A man fatally shot two Dallas hospital employees over the weekend after accusing his girlfriend who had just given birth of infidelity, authorities said.
Jacqueline Pokuaa, a 45-year-old social worker, and Katie Annette Flowers, a 63-year-old nurse, were killed in Saturday’s shooting at Methodist Dallas Medical Center, according to police and hospital officials.
Authorities have said Nestor Hernandez, 30, opened fire around 11 a.m. while at the hospital for the birth of a child by his girlfriend. Hernandez, who was on parole from prison and had been granted permission to be at the hospital while wearing an ankle monitor, was shot and wounded by a police officer, authorities said.
“In my opinion, this is a failure of our criminal justice system,” Dallas police Chief Eddie Garcia said at a news conference Monday. “A violent individual such as this should not have been on ankle monitor and should have remained in custody.”
Hernandez has been charged with capital murder but it wasn’t clear Monday if he has an attorney who could speak on his behalf. He wasn’t listed among people being held in the Dallas County jail and authorities said that, after the shooting, he was treated at Methodist and then taken to another medical faculty for further treatment.
CBS Dallas reports that local hospitals are ramping up security in light of the deadly shooting.
Staff members said they’d advocated for their safety and security well before this shooting, since violence against healthcare workers has been on the rise.
“Even before this incident I can assure you safety, safety to patients, safety for families, safety for staff is top of mind, top priority,” DFW Hospital Council President and CEO Stephen Love said.
Workplace violence has been a serious issue for hospitals since the pandemic.
“There’s still times when patients, patients families, visitors do get somewhat aggressive,” Love said. “This really got worse during the pandemic.”
A source who works inside Methodist Dallas told CBS Dallas she and other employees are concerned the hospital isn’t doing more to secure their safety. She pointed out that there are no visitor restrictions and no checking of people coming in and out of the hospital.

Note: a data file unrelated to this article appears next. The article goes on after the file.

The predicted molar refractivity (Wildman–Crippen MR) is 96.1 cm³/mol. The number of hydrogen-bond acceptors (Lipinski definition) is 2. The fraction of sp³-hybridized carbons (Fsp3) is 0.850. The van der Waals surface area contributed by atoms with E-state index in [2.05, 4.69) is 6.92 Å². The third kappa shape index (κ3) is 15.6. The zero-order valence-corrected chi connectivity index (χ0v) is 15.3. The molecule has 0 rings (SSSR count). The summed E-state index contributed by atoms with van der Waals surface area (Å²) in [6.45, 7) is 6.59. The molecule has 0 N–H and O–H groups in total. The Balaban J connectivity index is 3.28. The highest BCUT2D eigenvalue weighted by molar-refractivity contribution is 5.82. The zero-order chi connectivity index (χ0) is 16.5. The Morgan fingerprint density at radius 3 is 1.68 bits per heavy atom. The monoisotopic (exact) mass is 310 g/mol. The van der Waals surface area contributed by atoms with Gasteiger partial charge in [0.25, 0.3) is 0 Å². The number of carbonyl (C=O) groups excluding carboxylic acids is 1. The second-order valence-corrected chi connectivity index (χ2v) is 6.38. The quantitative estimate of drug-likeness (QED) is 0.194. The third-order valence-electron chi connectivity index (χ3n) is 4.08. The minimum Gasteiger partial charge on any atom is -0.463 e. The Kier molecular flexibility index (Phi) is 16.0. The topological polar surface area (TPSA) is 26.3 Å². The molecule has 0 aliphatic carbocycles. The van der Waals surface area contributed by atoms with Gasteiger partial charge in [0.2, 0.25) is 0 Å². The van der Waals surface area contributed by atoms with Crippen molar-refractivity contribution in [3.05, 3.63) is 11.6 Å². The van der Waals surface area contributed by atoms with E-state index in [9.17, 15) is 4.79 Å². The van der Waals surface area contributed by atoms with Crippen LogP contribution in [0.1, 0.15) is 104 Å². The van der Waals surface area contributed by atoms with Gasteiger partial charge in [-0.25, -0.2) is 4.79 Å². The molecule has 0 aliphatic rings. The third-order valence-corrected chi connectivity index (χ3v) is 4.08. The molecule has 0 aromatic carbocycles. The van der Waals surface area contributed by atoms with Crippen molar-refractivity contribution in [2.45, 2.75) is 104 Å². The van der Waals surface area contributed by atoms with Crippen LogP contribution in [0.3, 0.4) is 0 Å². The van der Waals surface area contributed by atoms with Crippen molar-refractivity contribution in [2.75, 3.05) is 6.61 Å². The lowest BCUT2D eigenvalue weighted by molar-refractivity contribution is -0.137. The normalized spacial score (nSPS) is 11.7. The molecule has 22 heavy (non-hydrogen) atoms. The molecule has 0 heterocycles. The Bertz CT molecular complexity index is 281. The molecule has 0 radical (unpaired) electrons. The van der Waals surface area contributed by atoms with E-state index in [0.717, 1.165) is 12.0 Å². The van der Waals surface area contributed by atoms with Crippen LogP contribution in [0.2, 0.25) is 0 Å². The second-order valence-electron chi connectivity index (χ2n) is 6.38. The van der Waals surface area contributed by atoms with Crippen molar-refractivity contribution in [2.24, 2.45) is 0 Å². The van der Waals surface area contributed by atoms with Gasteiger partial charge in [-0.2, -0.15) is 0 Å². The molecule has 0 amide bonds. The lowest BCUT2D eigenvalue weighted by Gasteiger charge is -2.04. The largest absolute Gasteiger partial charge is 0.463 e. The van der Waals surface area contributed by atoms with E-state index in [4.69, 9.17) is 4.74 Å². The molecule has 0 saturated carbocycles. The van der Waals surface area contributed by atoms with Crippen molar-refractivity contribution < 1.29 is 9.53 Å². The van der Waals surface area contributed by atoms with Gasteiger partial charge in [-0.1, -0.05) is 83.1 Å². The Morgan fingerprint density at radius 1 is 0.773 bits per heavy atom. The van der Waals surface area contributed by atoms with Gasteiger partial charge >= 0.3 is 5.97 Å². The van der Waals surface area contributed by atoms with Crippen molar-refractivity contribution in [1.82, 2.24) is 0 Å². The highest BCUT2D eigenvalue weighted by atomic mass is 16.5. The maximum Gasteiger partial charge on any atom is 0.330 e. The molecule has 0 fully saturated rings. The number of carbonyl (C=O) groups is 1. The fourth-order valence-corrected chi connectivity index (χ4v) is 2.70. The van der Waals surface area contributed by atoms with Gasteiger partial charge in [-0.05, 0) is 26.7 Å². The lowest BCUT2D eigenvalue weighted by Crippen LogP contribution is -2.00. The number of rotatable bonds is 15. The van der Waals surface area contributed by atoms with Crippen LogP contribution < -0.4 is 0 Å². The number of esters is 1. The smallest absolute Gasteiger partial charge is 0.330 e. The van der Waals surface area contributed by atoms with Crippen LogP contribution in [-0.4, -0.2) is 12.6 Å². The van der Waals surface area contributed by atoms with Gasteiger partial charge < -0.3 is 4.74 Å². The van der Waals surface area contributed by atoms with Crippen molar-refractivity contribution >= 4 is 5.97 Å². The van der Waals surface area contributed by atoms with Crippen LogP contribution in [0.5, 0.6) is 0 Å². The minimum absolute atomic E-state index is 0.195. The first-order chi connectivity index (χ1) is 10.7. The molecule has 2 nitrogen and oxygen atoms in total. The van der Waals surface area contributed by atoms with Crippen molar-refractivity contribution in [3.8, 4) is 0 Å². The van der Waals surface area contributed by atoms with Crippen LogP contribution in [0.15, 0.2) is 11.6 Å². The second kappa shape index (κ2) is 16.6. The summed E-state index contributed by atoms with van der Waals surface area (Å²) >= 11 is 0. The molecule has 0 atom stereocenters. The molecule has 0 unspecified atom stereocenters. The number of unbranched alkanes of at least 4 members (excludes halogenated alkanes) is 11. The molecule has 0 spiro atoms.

Hernandez arrived at the hospital around 10:20 a.m. to visit the woman in delivery and began to strike her repeatedly in the head with a handgun, Garcia said. According to an arrest warrant affidavit obtained by WFAA-TV, Hernandez started hitting his girlfriend after accusing her of infidelity.
Hernandez then started making “ominous” calls and sending text messages to his family, told his girlfriend that they were both going to die and said “whoever comes in this room is going to die with us,” according to the Dallas TV station’s account of the affidavit. He shot Pokuaa when she came into the room to attend to the woman, then shot Flowers after she looked in the room upon hearing gunfire, Garcia said.
Hospital police Sgt. Robert Rangel saw Flowers get shot, called for backup and took cover outside the room where Hernandez was reloading his gun, the chief said. When Hernandez emerged, Rangel shot him in the leg and, after a standoff, police took him into custody, Garcia said.
Garcia said the woman Hernandez struck was treated for her injuries and that a newborn child who was in the room wasn’t hurt.
Hernandez was released from prison on parole last October after having been convicted of aggravated robbery, according to Texas Department of Criminal Justice spokeswoman Amanda Hernandez. She said he was given permission to be with his “significant other” at the hospital during her delivery.
Authorities haven’t released any information on how Hernandez came to have a gun while on parole for a felony conviction. Methodist Medical System Police Chief Glen Fowler said Monday that the hospital wasn’t given any notice of his criminal history or that he was being tracked with an ankle monitor.
“That’s not something we normally inquire about for a parent,” Fowler said. “This is an extremely horrific, out-of-the-norm situation. I wish that we would have known, but that is not some information that was provided to us beforehand.”
Garcia said Hernandez was sentenced to eight years for aggravated robbery, serving six before he was released on parole last year. In March 2022, he was arrested for a parole violation, then in April released to his parole officer. In June, Garcia said, Hernandez was arrested by police in a Dallas suburb for another parole violation, taken to a county jail and then turned over to the custody of Texas prisons, which released him this September with the ankle monitor he was wearing during the shooting.
Dallas County records show that Nestor Hernandez has been arrested repeatedly since 2011, including on charges of aggravated robbery, burglary and the unlawful possession of a firearm by a felon.
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